The nation’s good name plus its total income was pledged. We were assured that this was a stroke of genius, as not a cent had been spent. The two most suspect words in the English language — “win, win” were whispered in Leinster House. The banks had been saved. At the same time there was supposedly no cost to the taxpayer.
What unvarnished bull. So where was the catch?
Not in the initial euphoria of the casino known as the Irish equity market. But a trip to the more sober global bond markets revealed an uncomfortable truth. The risk to Ireland’s credit rating among the world’s bond traders was increasing. Our Government had given such an open- ended guarantee that confidence in Ireland Inc on the lending trading floors had ebbed.
The implied cost of borrowing above Euribor had doubled overnight. Ireland had moved up to among the riskiest nations in Europe. We are suddenly perceived as riskier in the rankings than Berlusconi’s nearly-bankrupt Italy. We had tumbled below Portugal, Spain, Belgium and Italy. The guarantee was set to cost us instant millions.
The result: it will probably be more expensive for Ireland to borrow money. And just at the wrong time. On Thursday the budget deficit reached a staggering €9.4bn. In the coming year we will need to borrow billions by the bucketful. When we head for the bond markets to raise the money, they will see us coming. The taxpayer will be hit for six.
The stability of Ireland’s banks may be temporarily restored, but the taxpayer is now in the front line. And interest on the borrowed money will probably cost millions extra for years to come.
More alarming still, is the extraordinary power assumed by the Minister. Brian Lenihan and his successors are not restricted to giving limited guarantees of bank deposits or bank loans. Our liability is unlimited, just like Lloyds of London’s was.
Astonishingly, the Bill gives the Minister the power to support a bank with “a loan, a guarantee, an exchange of assets and any other kind of financial accommodation or support.” Carte blanche.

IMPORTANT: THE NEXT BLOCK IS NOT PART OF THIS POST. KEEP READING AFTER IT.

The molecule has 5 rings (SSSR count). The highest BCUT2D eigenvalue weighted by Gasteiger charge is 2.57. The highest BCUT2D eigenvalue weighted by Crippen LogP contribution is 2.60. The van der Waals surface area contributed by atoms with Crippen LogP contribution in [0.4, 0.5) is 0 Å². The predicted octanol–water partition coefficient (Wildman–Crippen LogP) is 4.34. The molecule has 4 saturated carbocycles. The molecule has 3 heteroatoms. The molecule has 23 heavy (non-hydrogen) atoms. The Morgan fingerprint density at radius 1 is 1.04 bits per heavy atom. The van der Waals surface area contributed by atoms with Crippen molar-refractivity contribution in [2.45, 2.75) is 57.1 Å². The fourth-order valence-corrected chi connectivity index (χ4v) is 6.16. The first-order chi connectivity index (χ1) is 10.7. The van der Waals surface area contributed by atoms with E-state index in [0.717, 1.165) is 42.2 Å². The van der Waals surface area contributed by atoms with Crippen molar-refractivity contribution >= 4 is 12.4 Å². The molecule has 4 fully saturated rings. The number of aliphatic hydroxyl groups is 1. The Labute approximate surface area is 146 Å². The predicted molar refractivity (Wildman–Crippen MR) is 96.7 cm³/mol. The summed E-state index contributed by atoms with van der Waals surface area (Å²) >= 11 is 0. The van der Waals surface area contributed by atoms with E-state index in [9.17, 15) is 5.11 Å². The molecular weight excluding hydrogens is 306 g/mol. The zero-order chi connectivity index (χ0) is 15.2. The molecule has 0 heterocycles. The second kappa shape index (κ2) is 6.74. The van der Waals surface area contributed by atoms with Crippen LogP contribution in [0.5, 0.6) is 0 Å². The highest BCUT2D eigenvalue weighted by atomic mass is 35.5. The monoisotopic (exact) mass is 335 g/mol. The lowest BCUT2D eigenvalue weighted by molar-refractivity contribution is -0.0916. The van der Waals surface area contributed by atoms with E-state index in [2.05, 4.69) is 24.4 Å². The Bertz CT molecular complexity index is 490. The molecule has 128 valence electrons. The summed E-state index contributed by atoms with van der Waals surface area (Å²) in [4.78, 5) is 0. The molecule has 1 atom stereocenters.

The Minister can patch up a favoured bank’s balance sheet, plug a hole, bail out some banks and let others sink. He has power of life or death over all the banks. He can wound them, prefer one over another, nurse them back to health or merge them.
Radical surgery? Not radical enough. In all the turmoil, the ancien regime lives on. The regulator, the toothless watchdog, has been inexplicably reprieved. The same offending bankers are being left in charge of the same offending banks. Those who have sat happily reassuring us that all was well for months — when in truth all was woeful — are being given a vote of confidence. And they are being left with their vast salaries to boot.
Their survival defies all logic. As TDs and Senators debated in the early hours of last Thursday, one or two seemed to have been a little touched by their nocturnal exertions.
Several said they understood that the lads commanded such huge pay packets because our bankers needed to be of top calibre. God knows, otherwise they could be poached!
So, would AIB’s Eugene Sheehy and Anglo’s David Drumm please tell the world about all those foreign bankers knocking at their doors, begging them to repeat their Irish antics in another jurisdiction?
The incestuous old club is alive, well and prosperous.
Property developers can breathe a sigh of relief. The old team is back in the saddle.
We were right to rescue the banks, wrong to rescue the bankers.